The key behind the success of this middle book, I believe, lies in that the author has managed to strike the exact balance between giving background information for readers new to the trilogy and small reminders for those who have read book number one allowing the entire plot and subplots to unfold and move forward with ease. That said I am hesitant to recommend either book as a standalone novel for I personally believe that as a general rule maximum enjoyment and engagement is garnered when a trilogy is read in its proper sequence particularly so with regards the Tasburai Chronicles.
As with the first book, Khan masterfully manages in ‘Scream of the Tasburai’ to allow each and every one of his characters - the major players and the secondary ones, the familiar and the new - to enjoy a breadth of space that allows them to grow and develop in interestingly individual ways. In this book we learn more about some of our favourite characters’ histories and challenges, particularly Suri-Yi giving her not only more depth but revealing a vulnerable, more humane side that was missing in book one.
And just when followers of the trilogy think they have figured out how a story line might go, the author with deft genius turns everything on its head, changing the game in the process goading his readers on with something new with every turn of the page; Not only does this prove the strength of these characters to carry the weight of the story but they manage to hold the attention of the reader through and through.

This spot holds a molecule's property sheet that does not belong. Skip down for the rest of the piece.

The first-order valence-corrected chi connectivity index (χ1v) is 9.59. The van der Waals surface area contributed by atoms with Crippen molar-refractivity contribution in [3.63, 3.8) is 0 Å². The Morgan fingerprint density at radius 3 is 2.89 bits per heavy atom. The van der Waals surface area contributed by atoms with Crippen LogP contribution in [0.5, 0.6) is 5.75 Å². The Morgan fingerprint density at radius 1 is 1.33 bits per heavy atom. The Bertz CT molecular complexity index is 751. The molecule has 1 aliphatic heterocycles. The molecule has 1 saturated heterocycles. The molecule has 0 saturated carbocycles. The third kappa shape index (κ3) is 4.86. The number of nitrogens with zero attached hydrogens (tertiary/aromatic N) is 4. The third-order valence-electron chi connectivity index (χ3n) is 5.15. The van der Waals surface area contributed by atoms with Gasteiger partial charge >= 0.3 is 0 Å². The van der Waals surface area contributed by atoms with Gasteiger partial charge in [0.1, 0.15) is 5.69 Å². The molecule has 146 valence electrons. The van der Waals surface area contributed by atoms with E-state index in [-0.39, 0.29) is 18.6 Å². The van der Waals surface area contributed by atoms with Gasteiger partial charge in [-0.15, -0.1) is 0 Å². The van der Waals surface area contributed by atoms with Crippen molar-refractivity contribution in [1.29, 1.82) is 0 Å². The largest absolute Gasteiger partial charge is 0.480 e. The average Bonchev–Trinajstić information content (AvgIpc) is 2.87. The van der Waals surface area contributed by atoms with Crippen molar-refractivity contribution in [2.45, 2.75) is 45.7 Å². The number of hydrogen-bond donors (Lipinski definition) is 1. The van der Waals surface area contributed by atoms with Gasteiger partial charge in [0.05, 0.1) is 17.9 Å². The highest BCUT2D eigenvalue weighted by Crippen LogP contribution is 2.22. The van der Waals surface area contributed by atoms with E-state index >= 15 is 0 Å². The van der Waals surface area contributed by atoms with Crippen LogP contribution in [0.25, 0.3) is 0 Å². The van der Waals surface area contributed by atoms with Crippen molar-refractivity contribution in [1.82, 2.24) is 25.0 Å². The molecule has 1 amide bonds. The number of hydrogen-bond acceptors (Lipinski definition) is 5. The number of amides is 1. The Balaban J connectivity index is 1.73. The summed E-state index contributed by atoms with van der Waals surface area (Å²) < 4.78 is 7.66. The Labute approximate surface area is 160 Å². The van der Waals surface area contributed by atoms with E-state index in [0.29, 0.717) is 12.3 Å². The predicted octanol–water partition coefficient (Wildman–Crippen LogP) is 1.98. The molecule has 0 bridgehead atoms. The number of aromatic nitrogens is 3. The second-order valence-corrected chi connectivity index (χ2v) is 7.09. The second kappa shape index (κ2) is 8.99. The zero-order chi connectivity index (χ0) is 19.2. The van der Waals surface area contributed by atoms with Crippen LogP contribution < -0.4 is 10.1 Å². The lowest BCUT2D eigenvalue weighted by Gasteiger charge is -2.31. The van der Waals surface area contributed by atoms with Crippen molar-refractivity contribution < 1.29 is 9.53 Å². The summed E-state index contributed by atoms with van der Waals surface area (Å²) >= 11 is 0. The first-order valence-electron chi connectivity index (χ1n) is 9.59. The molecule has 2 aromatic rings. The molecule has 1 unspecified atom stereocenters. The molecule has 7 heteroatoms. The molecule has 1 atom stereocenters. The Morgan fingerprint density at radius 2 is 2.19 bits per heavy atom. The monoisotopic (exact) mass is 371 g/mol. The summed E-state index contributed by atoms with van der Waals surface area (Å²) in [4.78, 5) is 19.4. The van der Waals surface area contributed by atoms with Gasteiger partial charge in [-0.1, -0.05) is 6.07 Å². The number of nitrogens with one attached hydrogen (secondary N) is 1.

And so, by the end of book two it’s anyone’s guess how it will all turn out for our valiant and villainous once book number three of the Tasburai chronicles comes into existence. I personally cannot wait to find out!
Rehan Khan, was born in Wimbledon, in 1971. His parents' home was close to the quintessential All England Lawn Tennis and Croquet Club and a bike ride away from Wimbledon Common. As a child he loved listening to swashbuckling tales of heroism and valour, as well as dabbling in science fiction. His debut novel was 'Last of the Tasburai'.
As his day job, Rehan is the Regional Consulting Director in the MENA region, for a FTSE 100 corporation. He has more than twenty years of experience in consulting, strategy, business planning, innovation, customer experience, marketing, product management, proposition development and business transformation. Rehan has worked across a number of industries including: telecoms, media, technology, real estate, private equity and executive education. He is also a professor at an international business school. Between 2009-10, Rehan was a business columnist for 'The National' newspaper in the UAE. Rehan holds a Master’s degree in applied social and market research, as well as an MBA in strategy. He lives in Dubai, with his wife and two children.